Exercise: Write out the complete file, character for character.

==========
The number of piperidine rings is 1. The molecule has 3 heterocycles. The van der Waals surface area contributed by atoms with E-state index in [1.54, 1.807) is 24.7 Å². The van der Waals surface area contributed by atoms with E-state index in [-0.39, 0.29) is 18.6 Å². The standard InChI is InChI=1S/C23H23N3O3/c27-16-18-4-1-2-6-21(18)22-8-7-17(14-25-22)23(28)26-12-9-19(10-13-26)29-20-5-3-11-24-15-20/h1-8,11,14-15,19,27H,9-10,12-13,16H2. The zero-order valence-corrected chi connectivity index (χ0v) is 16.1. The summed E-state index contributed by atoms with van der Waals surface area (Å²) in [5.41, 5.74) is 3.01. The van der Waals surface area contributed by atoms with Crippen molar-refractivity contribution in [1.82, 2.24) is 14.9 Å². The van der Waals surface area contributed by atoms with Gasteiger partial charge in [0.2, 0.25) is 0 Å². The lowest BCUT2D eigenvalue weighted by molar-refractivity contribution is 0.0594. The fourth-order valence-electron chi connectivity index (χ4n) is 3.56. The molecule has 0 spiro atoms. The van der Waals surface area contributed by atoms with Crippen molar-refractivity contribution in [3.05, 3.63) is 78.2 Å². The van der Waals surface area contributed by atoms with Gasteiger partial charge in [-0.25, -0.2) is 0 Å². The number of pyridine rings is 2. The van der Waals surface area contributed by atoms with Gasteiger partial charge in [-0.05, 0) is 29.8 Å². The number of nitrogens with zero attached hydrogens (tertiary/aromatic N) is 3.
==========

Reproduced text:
The number of piperidine rings is 1. The molecule has 3 heterocycles. The van der Waals surface area contributed by atoms with E-state index in [1.54, 1.807) is 24.7 Å². The van der Waals surface area contributed by atoms with E-state index in [-0.39, 0.29) is 18.6 Å². The standard InChI is InChI=1S/C23H23N3O3/c27-16-18-4-1-2-6-21(18)22-8-7-17(14-25-22)23(28)26-12-9-19(10-13-26)29-20-5-3-11-24-15-20/h1-8,11,14-15,19,27H,9-10,12-13,16H2. The zero-order valence-corrected chi connectivity index (χ0v) is 16.1. The summed E-state index contributed by atoms with van der Waals surface area (Å²) in [5.41, 5.74) is 3.01. The van der Waals surface area contributed by atoms with Crippen molar-refractivity contribution in [1.82, 2.24) is 14.9 Å². The van der Waals surface area contributed by atoms with Gasteiger partial charge in [0.2, 0.25) is 0 Å². The lowest BCUT2D eigenvalue weighted by molar-refractivity contribution is 0.0594. The fourth-order valence-electron chi connectivity index (χ4n) is 3.56. The molecule has 0 spiro atoms. The van der Waals surface area contributed by atoms with Crippen molar-refractivity contribution in [3.05, 3.63) is 78.2 Å². The van der Waals surface area contributed by atoms with Gasteiger partial charge in [-0.25, -0.2) is 0 Å². The number of pyridine rings is 2. The van der Waals surface area contributed by atoms with Gasteiger partial charge in [-0.05, 0) is 29.8 Å². The number of nitrogens with zero attached hydrogens (tertiary/aromatic N) is 3.